Post editorials and OpEds also erroneously referred to the constitutional reform package last December on more than 8 occasions as enabling President Chávez to “rule indefinitely” or become a “de facto president-for-life”. The Constitutional reform did seek to abolish term limits, but not elections. Venezuelans would still have the right and duty to nominate candidates and vote for them in transparent electoral processes. Interestingly, the Post made no similar accusations against President Alvaro Uribe of Colombia when he twice made moves to change constitutional law to permit reelection to a second term. Uribe succeded in 2004 and is now again seeking to amend that law so he can run for a third term. Where are the Post’s cries about dictatorship and de facto president-for-life in Colombia?
The Post has also severely manipulated and outrighted censored information about economic growth in Venezuela. Twice, recent publications on the editorial page described the Venezuelan government economic measures as “disastrous, crackpot economic policies”. Under Chávez’s economic policies, extreme poverty has diminished to an all-time low of 9.4% (2007) from a high of 42.5% in 1996. Unemployment has been reduced to 6.9% (2007) from 16.6% in 1998. Minimum wage has been raised substantially during the Chávez government to become one of the highest in the developing world, and there has been a significant reduction in Venezuela’s public debt. Chávez also paid off Venezuela’s loans to the World Bank and International Monetary Fund and has increased investment in the nation’s agricultural production industry.
Nevertheless, the Post fails to reflect any of these positive, progressive advances in its coverage and statements on Venezuela. Instead, Post editorials are dedicated to accusing President Chávez of engaging in an “arms race” (4 occasions), “violating human rights” (3 times), “facilitating/endorsing drug-trafficking” (6 times) and “promoting an anti-American agenda” (6 times). Worst of all, despite Chávez’s own statements to the contrary, the Post continues to perpetuate the dangerous myth that Chávez is an “anti-semite” “aligned with terrorist nations or groups” (9 times).
Mr. Diehl, you should certainly know that the United States is currently waging an international war against terrorism. Within that framework, the Bush administration has clearly stated that those nations associated with or friendly to terrorist states or groups can be subject to preemptive invasion or intervention. Are you seeking such an end in Venezuela?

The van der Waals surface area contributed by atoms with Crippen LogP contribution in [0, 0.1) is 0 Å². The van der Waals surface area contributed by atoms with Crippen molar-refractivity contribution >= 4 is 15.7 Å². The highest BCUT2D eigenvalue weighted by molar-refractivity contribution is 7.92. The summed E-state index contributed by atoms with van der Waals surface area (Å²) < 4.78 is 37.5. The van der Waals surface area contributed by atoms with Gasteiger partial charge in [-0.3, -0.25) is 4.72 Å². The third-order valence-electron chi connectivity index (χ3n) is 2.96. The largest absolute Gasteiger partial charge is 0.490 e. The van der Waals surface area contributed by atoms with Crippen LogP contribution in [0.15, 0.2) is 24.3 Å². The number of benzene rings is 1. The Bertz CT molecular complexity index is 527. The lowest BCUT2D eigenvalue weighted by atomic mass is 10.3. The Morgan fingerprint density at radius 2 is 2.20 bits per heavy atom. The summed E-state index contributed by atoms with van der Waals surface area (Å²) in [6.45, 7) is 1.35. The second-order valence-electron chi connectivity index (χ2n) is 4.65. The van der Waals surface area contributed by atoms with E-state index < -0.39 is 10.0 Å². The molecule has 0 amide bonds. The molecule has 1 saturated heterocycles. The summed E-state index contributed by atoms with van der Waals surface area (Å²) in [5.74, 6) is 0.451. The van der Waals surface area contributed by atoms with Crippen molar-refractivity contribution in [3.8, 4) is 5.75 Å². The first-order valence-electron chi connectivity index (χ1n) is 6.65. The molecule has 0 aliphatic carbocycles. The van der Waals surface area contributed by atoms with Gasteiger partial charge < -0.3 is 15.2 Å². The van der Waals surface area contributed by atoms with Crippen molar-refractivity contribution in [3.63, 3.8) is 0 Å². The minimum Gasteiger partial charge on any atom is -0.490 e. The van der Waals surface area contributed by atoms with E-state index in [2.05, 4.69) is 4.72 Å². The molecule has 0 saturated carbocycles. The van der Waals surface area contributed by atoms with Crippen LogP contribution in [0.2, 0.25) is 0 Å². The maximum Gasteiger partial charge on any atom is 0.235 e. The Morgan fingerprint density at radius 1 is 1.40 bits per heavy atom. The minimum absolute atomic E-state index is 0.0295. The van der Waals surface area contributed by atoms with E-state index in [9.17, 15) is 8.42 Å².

Your editorial on February 15, 2008, “Mr. Chávez’s Bluff”, goes one step too far. The piece is an outright call for a boycott of Venezuelan oil, an act that would irreparably harm both the peoples of Venezuela and the United States. As the Post applauds the mafia tactics of one of the world’s wealthiest corporations, ExxonMobil, it’s evident that its allegiance lies with corporate profits over people’s rights.
And your latest editorial on March 5, 2008, “Allies of Terrorism” is well beyond a mere criticism of President Chávez’s policies; it’s a direct threat to the people of Venezuela. By accepting at face value - with absolutely no investigation or verification - the documents alleged to have been found on a computer belonging to Rául Reyes from the FARC, the Post recklessly condemns both Venezuela and Ecuador as nations that promote and harbor terrorism and justifies the most violating, reviled and dangerous Bush doctrine of modern times: Preventive War. By comparing Colombia’s violation of Ecuador’s sovereignty to a US attack against al-Qaeda, the Post shamelessly validates the most irrational war in history and calls for its expansion into Latin America. We find the Post’s defense of the violation of Ecuador’s sovereignty and its satisfaction with such aggressive - and illegal - tactics, together with the warning that Venezuela is in “danger”, extremely disturbing.
We are outraged with the Washington Post’s editorial coverage of Venezuela. The Post was once the bastion of genuine investigative reporting and truth-seeking. Those days are well gone and the Washington Post has now become nothing more than a tabloid serving special interests. The noble principles Eugene Meyer envisioned for the Washington Post in 1935, including “telling the truth as nearly as the truth can be ascertained”, “telling ALL the truth so far as it can be learned, concerning the important affairs of America and the world and “the newspaper shall not be the ally of any special interest, but shall be fair and free and wholesome in its outlook on public affairs and public persons,” have been violated by editors like you, Mr. Diehl, who have chosen to promote a harmful personal agenda instead of ensure the ongoing greatness of your newspaper.
Minister of Communication and Information
Bolivarian Republic of Venezuela